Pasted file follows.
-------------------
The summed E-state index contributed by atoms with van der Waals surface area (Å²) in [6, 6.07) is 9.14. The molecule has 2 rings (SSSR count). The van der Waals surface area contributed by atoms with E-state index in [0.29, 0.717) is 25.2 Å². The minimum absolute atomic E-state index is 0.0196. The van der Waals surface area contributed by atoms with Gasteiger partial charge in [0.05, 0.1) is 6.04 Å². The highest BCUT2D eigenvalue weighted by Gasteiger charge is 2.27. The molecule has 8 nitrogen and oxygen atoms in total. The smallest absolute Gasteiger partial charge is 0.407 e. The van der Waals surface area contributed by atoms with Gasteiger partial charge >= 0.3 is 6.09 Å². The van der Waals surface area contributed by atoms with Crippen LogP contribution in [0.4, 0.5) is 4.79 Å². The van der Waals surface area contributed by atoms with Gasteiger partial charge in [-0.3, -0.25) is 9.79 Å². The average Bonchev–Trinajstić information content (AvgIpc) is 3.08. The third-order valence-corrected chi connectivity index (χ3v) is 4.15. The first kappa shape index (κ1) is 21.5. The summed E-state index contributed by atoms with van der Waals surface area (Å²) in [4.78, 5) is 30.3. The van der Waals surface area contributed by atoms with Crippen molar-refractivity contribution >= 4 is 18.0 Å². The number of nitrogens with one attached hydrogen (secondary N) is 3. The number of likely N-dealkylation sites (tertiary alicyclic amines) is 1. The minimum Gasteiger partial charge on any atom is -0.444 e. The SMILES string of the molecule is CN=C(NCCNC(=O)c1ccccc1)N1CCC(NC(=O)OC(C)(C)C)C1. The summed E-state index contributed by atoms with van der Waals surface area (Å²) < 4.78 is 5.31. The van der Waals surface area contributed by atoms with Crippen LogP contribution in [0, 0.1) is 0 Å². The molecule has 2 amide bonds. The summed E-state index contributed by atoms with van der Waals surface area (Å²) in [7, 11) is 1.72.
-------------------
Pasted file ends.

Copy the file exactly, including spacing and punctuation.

The summed E-state index contributed by atoms with van der Waals surface area (Å²) in [6, 6.07) is 9.14. The molecule has 2 rings (SSSR count). The van der Waals surface area contributed by atoms with E-state index in [0.29, 0.717) is 25.2 Å². The minimum absolute atomic E-state index is 0.0196. The van der Waals surface area contributed by atoms with Gasteiger partial charge in [0.05, 0.1) is 6.04 Å². The highest BCUT2D eigenvalue weighted by Gasteiger charge is 2.27. The molecule has 8 nitrogen and oxygen atoms in total. The smallest absolute Gasteiger partial charge is 0.407 e. The van der Waals surface area contributed by atoms with Gasteiger partial charge >= 0.3 is 6.09 Å². The van der Waals surface area contributed by atoms with Crippen LogP contribution in [0.4, 0.5) is 4.79 Å². The van der Waals surface area contributed by atoms with Gasteiger partial charge in [-0.3, -0.25) is 9.79 Å². The average Bonchev–Trinajstić information content (AvgIpc) is 3.08. The third-order valence-corrected chi connectivity index (χ3v) is 4.15. The first kappa shape index (κ1) is 21.5. The summed E-state index contributed by atoms with van der Waals surface area (Å²) in [4.78, 5) is 30.3. The van der Waals surface area contributed by atoms with Crippen molar-refractivity contribution >= 4 is 18.0 Å². The number of nitrogens with one attached hydrogen (secondary N) is 3. The number of likely N-dealkylation sites (tertiary alicyclic amines) is 1. The minimum Gasteiger partial charge on any atom is -0.444 e. The SMILES string of the molecule is CN=C(NCCNC(=O)c1ccccc1)N1CCC(NC(=O)OC(C)(C)C)C1. The summed E-state index contributed by atoms with van der Waals surface area (Å²) < 4.78 is 5.31. The van der Waals surface area contributed by atoms with Crippen LogP contribution in [0, 0.1) is 0 Å². The molecule has 2 amide bonds. The summed E-state index contributed by atoms with van der Waals surface area (Å²) in [7, 11) is 1.72.